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23rd of October 2018

Economy



Ontario opposes proposed ban on controversial mutual fund fees | The Star

The Ontario government has shot down a proposed ban on controversial mutual fund charges, prompting concerns from seniors worried about the impact on their retirement savings.

Wanda Morris of CARP said the move puts the Ford government on the side of big mutual fund companies and already “very well-to-do” financial advisors — instead of average investors.

Ontario finance minister Vic Fedeli has said his government does not support a proposed ban on deferred sales charges on mutual funds.Ontario finance minister Vic Fedeli has said his government does not support a proposed ban on deferred sales charges on mutual funds.  (COLE BURSTON / THE CANADIAN PRESS)

After six years of consultations, “we felt the industry had just whittled away reforms; there were crumbs left on the table,” said Morris, of the advocacy organization formerly known as the Canadian Association of Retired Persons.

“Now the Ontario government is looking at sweeping those away as well.”

A ban on upfront commissions and deferred sales charges on mutual funds was proposed by the Canadian Securities Administrators Sept. 13, with the agreement of all provincial regulators including the Ontario Securities Commission.

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Deferred sales charges are fees customers pay unless they hold on to a mutual fund for a certain length of time, typically five to seven years.

Neither upfront commissions nor deferred sales charges are dependent on how the fund performs and Morris says they pose a conflict for investment advisors.

“The problem with the 5 per cent is they haven’t done anything other than sell the fund,” said Morris. “So there’s no relationship between services provided and this significant cheque that the advisor gets.”

For investors, it’s really a “double whammy,” she said, because the commission means a loss on future earnings if that fee money had remained in the portfolio.

“With the effect of compounding, it can have a massive effect on people’s retirement savings,” she added.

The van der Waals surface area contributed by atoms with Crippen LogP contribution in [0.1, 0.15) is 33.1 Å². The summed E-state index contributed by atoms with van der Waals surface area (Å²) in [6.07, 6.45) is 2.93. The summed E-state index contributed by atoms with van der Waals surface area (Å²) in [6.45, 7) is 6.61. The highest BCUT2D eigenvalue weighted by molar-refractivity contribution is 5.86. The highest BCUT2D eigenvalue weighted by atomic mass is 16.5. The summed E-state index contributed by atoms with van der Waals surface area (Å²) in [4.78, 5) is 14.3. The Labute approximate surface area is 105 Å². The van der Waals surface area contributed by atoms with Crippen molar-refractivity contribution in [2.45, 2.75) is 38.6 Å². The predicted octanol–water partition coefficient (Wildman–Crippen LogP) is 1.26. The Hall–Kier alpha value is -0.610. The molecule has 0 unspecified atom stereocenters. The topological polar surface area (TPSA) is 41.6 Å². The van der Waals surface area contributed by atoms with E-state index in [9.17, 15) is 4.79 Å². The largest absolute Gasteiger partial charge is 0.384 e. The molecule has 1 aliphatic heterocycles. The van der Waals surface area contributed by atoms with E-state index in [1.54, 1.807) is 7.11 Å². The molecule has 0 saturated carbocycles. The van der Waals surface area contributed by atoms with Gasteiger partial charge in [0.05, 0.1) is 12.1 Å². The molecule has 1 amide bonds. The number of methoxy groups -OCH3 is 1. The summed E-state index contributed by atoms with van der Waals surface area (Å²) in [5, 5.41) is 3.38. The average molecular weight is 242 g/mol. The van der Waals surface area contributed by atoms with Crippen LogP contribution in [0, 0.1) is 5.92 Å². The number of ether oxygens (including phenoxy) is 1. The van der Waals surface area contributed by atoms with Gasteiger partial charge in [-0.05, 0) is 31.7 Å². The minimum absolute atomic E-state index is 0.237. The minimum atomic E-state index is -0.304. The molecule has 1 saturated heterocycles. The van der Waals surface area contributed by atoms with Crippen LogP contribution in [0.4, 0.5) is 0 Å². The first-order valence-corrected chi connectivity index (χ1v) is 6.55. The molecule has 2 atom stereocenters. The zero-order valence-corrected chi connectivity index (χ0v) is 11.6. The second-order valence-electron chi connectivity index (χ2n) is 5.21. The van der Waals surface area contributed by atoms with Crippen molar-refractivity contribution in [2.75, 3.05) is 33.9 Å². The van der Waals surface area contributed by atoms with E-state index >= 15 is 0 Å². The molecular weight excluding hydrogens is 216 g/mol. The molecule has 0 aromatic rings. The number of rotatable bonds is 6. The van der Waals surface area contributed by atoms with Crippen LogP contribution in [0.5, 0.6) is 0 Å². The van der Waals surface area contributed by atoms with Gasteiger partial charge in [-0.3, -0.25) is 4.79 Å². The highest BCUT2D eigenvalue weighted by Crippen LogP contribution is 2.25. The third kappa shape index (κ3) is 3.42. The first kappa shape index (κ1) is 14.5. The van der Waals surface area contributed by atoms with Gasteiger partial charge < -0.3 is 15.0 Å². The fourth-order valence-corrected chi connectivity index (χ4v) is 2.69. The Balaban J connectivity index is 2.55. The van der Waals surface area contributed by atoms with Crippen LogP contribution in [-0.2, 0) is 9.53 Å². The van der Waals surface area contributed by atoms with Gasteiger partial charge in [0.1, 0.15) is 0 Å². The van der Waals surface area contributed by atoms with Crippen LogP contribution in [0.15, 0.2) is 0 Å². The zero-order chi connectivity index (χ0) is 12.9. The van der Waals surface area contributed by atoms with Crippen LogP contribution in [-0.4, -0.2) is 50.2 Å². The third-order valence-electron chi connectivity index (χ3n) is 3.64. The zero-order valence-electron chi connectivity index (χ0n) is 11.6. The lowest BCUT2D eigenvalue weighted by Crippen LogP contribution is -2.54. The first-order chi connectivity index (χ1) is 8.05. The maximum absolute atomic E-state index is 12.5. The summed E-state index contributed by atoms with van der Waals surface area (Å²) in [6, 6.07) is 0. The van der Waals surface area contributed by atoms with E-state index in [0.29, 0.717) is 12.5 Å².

In announcing the government’s stance last week, Finance Minister Vic Fedeli said it does not agree with disallowing embedded deferred sales charges.

“Our government has committed to making Ontario a competitive place to invest, grow and create jobs,” he said. “This includes ensuring Ontario is ‘open for business.’ ”

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If the proposed amendments are implemented, it will “discontinue a payment option for purchasing mutual funds that has enabled Ontario families and investors to save towards retirement and other financial goals,” said Fedeli, the MPP for Nipissing.

“Our government does not agree with this proposal as currently drafted. We will work with other provinces and territories and stakeholders to explore other potential alternatives to ensure fair, efficient, capital markets and strong investor protections.”

The move has left many in the industry scratching their heads, given jurisdictions around the world — including the United Kingdom — have done away with similar charges.

Morris, who has written to Fedeli about the issue, said research indicates that mutual funds without the fees earn higher returns.

She believes best solution is for clients to pay for advice independently, and then directly invest into whatever funds or assets “make the most sense for them.”

“If you are paying an extra percentage or two of commissions, it can mean that you end up with a third less of your retirement nest egg... while it sounds a little bit innocuous — a percentage here or there — with the effect of compounding it can have a massive effect on people’s retirement savings.”

Liberal MPP Mitzie Hunter — who five years ago was tasked with creating a pension plan for Ontarians not covered by company ones — said “if the government claims it wants to be fair and open for business, then why not protect Ontarians from these fees and help them save for their retirement future? We know the industry supports these amendments.”

Anita Anand, a University of Toronto law professor who specializes in investor protection, said the government has the authority to do so, it’s “highly unusual” to intervene so late in the process, essentially when all sides have agreed and new rules are being introduced.

“The downside is that everyone is now uncertain about the direction in which this proposal will travel,” said Anand. “Uncertainty in the capital markets is not something that should be fuelled by the government of the day – no one benefits from it.”

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